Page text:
We Cannes Do Better
Once a week, but never weakly
We Cannes Do Better
by Nick Coston, U.S. Sales Director, The Neuron; Industry Humorist
Originally, I was writing a piece to appear yesterday. I had planned on it starting out it with my mother and I flying out of Chicago, through Montreal and on into Paris. From there we joined a tour group with some friends and headed down to the south of France, to Cannes. The point of the story was going to be that this took place in 1973, it didn’t take place a few weeks ago where many of our lucky industry colleagues got to meet up and enjoy The French Riviera.
Ooh-la-la. See what I did there? Ooh???
But I didn’t like the way that story was going, because as I was writing it, I kept seeing social media posts, mainly on LinkedIn, about what grandiose times everybody had at the Cannes Lions International Festival of Creativity, some going on a week after the fact . Photos of happy ad peeps, tanned of course, men wearing those shirts that you don’t tuck in, most people holding a drink. But there I was, trying to compare my eighth grade graduation gift of going to Europe with my mom in 1973. Something just wasn’t matching. Especially my shirts.
It just hit me that by now we should be over reminiscing about not see each other for two plus years. We get it, please stop beating that dead horse. It’s nice to get back together, it’s nice to have a few drinks, it’s nice to sit and listen to famous industry people pontificate about our work, even if we don’t understand the point they’re trying to make. But after a successful Digital Signage Week last fall in NYC, a highly successful and well attended GeoPath/OAAA Conference in early May, followed by a rousing World Out of Home Conference in Toronto, not to mention a very well attended DPAA Summit Canada, it’s a little redundant to keep reading about how great it is to see everybody again. We understand by now. Chances are good, you just saw them the week before, or the week before that, or even way back in the fall. Holy cow, I know deep down you don’t like each other that much that you have to keep repeating the same laurels.
You know what bothered me the most? Since you asked, I’ll tell you what did. What stuck in my crawl were a few executives, who documented from the time they boarded their plane’s here in the United States to who they saw on connecting flights, to who they met up with the second they landed in Nice, to the first drink they had in Cannes. Same guys. Same smiles. Every photo. Usually with the same clients or colleagues. Did I say that it was all men, puffing out their chests, showing off that they don’t need to wear socks with their shoes, because well, they’re Miami Vice cool? Same guys, always making sure to appropriately “tag” others to make sure they get their contact points in. And these aren’t your run-of-the-mill sales-people. These were CEO’s, Presidents and VP’s, many of which were companies I’ve never really heard of or done business with. It’s like the Super Bowl, when you see ads for brands you’ve never heard of, you never see them again, but it’s their way of getting noticed, it’s their way of saying “look at me” on a grand stage.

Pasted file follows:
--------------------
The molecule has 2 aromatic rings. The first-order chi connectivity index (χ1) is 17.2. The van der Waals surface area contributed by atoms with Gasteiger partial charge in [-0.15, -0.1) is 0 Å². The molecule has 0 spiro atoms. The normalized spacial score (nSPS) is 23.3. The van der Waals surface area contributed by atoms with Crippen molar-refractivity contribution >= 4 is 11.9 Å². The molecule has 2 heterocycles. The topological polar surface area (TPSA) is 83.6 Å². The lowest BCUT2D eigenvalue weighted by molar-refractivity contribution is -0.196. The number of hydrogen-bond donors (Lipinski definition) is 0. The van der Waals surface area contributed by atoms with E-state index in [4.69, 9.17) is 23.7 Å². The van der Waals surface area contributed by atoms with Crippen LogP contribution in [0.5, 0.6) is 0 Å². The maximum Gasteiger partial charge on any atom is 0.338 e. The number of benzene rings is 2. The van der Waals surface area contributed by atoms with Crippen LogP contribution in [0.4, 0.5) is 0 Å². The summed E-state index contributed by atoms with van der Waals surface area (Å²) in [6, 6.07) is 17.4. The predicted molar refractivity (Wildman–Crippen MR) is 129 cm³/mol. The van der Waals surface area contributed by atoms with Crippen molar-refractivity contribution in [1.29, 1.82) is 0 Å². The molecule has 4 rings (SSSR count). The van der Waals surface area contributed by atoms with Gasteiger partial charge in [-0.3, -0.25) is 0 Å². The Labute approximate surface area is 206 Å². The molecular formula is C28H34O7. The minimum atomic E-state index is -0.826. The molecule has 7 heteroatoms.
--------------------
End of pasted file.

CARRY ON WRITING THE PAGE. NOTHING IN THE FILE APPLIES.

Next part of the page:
“Look at me”.
Amateur hour came early this year.
That’s what Cannes 2022 looked like to me, one magnificent cocktail party, over 5 days. Some of them even took photos of their return trips as if to say look at me one more time, I can still walk and talk, now I’m returning back to the homeland, a hero’s welcome from Party-ville. Huzzah!
What I also noticed was a few more, well-known to our industry types, who did post about meetings they attended, things they learned and even some deals they put together. Shocker, they talked about work. They didn’t brag about it with cheesy selfies. And they also acted the same way at the previous conferences. Professional, friendly, but sharing what they learned, who they met, and what they were taking back to their colleagues.
I understand that festivals such as this can be overwhelming. There’s a lot going on, there’s a lot of people and a lot of events to attend. But I can’t stop thinking of that line of “have and have nots”. Someone even had the gall to write on a post “I wonder what the poor people are doing tonight”.
Well, I’ll tell you what we were doing. We were seeing your rather ingratiating posts and pics, many of which are still being posted, well after the festival had ended. Just rub it in our faces, why don’t ya.
By now many of you have read enough of my drivel to know that I’m a fan of inclusion, that everyone should feel valued, for their uniqueness and and a sense of belonging. I don’t see that coming out of this last big event.
Remember the phrase “look at me”. That type of grandiosity is not as flattering as you think.